And of course, none of this would be possible without Mrs. Shanti Sreedhar of Natya Mandala!
- Although the Bharatanatyam performance was the last of a string of activities that I had to attend that Sunday, the Arangetram awakened my tired soul and inspired me to not stop pursuing the arts. I hope that there will be more performances like this and other Indian cultural activities, so the Philippines can get to know India a bit better. After all, both countries are celebrating the 70th anniversary of Philippine-Indian bilateral relations this year, though Philippine and Indian linkages have been around for centuries!!

Friday, November 15, 2019

(Part 4) Zamboanga's Zest and Best!!: Zamboanga's "Latin" City Center

- Nov. 2, 2019, Saturday, All Souls' Day.

- There are surely lots of things to see and do in Zamboanga City, and despite the reputation of the city and the whole region of Mindanao, Zamboanga is surprisingly safe! After all that I've seen and done in the past three days in Zamboanga, there was one place that I had not been to; this is probably one of the most important landmarks of Zamboanga City, not only for its appearance but for its function. How could the city function well without - the city hall!!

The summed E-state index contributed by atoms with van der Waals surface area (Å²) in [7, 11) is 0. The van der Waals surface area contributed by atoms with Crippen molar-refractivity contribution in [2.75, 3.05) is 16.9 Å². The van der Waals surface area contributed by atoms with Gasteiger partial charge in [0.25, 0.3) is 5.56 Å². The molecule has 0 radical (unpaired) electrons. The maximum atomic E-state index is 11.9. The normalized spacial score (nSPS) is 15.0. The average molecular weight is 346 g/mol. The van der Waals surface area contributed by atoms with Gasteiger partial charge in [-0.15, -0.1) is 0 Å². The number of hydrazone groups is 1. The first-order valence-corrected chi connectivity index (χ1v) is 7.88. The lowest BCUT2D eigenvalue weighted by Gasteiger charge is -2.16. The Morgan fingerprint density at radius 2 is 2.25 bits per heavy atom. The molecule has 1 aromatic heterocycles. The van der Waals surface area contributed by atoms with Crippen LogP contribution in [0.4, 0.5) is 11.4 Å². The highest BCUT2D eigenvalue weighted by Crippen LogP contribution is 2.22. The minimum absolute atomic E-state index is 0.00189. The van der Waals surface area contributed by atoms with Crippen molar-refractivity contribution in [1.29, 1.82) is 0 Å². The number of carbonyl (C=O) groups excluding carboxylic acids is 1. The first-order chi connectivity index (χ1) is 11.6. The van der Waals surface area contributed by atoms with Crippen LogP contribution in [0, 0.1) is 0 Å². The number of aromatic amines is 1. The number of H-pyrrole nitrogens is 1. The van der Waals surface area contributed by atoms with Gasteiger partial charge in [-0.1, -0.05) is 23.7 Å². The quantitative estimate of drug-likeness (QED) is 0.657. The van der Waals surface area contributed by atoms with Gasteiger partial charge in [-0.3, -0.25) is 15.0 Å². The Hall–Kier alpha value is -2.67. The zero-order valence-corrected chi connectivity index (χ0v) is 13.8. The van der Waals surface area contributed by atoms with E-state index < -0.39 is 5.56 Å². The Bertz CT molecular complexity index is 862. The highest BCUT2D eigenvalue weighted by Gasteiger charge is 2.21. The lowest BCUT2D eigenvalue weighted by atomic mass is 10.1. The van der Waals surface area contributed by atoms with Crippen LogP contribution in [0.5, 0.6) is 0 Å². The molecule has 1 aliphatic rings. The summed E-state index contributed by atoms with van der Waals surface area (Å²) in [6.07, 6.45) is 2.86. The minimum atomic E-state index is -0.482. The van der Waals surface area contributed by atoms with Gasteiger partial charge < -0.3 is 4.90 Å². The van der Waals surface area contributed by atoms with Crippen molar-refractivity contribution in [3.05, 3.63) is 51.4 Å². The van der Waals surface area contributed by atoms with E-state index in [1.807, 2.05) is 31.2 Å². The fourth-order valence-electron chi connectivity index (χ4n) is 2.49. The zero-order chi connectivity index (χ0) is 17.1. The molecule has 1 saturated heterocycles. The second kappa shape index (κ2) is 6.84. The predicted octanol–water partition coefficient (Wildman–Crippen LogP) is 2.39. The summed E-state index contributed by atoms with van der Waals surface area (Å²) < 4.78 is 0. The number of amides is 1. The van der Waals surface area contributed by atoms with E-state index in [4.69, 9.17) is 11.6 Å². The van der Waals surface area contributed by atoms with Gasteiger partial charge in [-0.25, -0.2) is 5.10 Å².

- The city hall was built in Zamboanga in 1907 and was used as a city hall since 1937. Though it was built during the American colonial era, its appearance was inspired by hispanic colonial architecture. Normally, it might be possible to go inside the city hall to take a look, but it was a holiday when I went there so I wasn't able to go inside.

- I was still able to take nice photos of the city hall's facade from the small Rizal Park across the city hall. (No, this is not Rizal Park/Luneta, in Manila, but yes, it is one of the many parks in the country named after the national hero, Jose Rizal.) The park is normally closed, but I was able to talk to the gardener who happened to be there, and he told me that I could perhaps ask permission from the guards at the city hall, especially since I was alone. Fortunately, the people at the city hall were nice, so I was able to take perfectly-angled photos of the city hall.

It's decorated with vinta sails.
I tried to wear something Filipiniana-like to match the colors of the city hall.